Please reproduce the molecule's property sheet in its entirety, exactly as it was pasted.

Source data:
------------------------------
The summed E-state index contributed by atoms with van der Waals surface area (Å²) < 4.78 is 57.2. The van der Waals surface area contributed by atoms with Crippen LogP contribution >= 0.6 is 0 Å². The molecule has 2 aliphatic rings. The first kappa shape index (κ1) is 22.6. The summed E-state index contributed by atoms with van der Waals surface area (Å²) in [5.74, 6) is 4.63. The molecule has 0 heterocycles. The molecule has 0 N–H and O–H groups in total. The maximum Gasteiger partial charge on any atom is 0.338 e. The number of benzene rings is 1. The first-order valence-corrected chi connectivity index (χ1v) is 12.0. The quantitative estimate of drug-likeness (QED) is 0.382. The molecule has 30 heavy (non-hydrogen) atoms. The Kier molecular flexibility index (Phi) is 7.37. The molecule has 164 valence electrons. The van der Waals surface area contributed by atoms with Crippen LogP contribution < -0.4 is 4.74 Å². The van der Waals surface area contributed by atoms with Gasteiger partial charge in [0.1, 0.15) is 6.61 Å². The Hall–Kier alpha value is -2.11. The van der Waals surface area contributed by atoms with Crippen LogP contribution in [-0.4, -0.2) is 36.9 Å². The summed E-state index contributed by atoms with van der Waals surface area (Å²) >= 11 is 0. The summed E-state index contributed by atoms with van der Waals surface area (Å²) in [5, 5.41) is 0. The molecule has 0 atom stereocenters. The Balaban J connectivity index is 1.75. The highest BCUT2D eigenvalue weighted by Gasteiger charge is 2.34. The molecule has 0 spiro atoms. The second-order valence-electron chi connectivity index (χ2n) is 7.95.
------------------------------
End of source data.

The summed E-state index contributed by atoms with van der Waals surface area (Å²) < 4.78 is 57.2. The van der Waals surface area contributed by atoms with Crippen LogP contribution >= 0.6 is 0 Å². The molecule has 2 aliphatic rings. The first kappa shape index (κ1) is 22.6. The summed E-state index contributed by atoms with van der Waals surface area (Å²) in [5.74, 6) is 4.63. The molecule has 0 heterocycles. The molecule has 0 N–H and O–H groups in total. The maximum Gasteiger partial charge on any atom is 0.338 e. The number of benzene rings is 1. The first-order valence-corrected chi connectivity index (χ1v) is 12.0. The quantitative estimate of drug-likeness (QED) is 0.382. The molecule has 30 heavy (non-hydrogen) atoms. The Kier molecular flexibility index (Phi) is 7.37. The molecule has 164 valence electrons. The van der Waals surface area contributed by atoms with Crippen LogP contribution < -0.4 is 4.74 Å². The van der Waals surface area contributed by atoms with Gasteiger partial charge in [0.1, 0.15) is 6.61 Å². The Hall–Kier alpha value is -2.11. The van der Waals surface area contributed by atoms with Crippen LogP contribution in [-0.4, -0.2) is 36.9 Å². The summed E-state index contributed by atoms with van der Waals surface area (Å²) >= 11 is 0. The summed E-state index contributed by atoms with van der Waals surface area (Å²) in [5, 5.41) is 0. The molecule has 0 atom stereocenters. The Balaban J connectivity index is 1.75. The highest BCUT2D eigenvalue weighted by Gasteiger charge is 2.34. The molecule has 0 spiro atoms. The second-order valence-electron chi connectivity index (χ2n) is 7.95.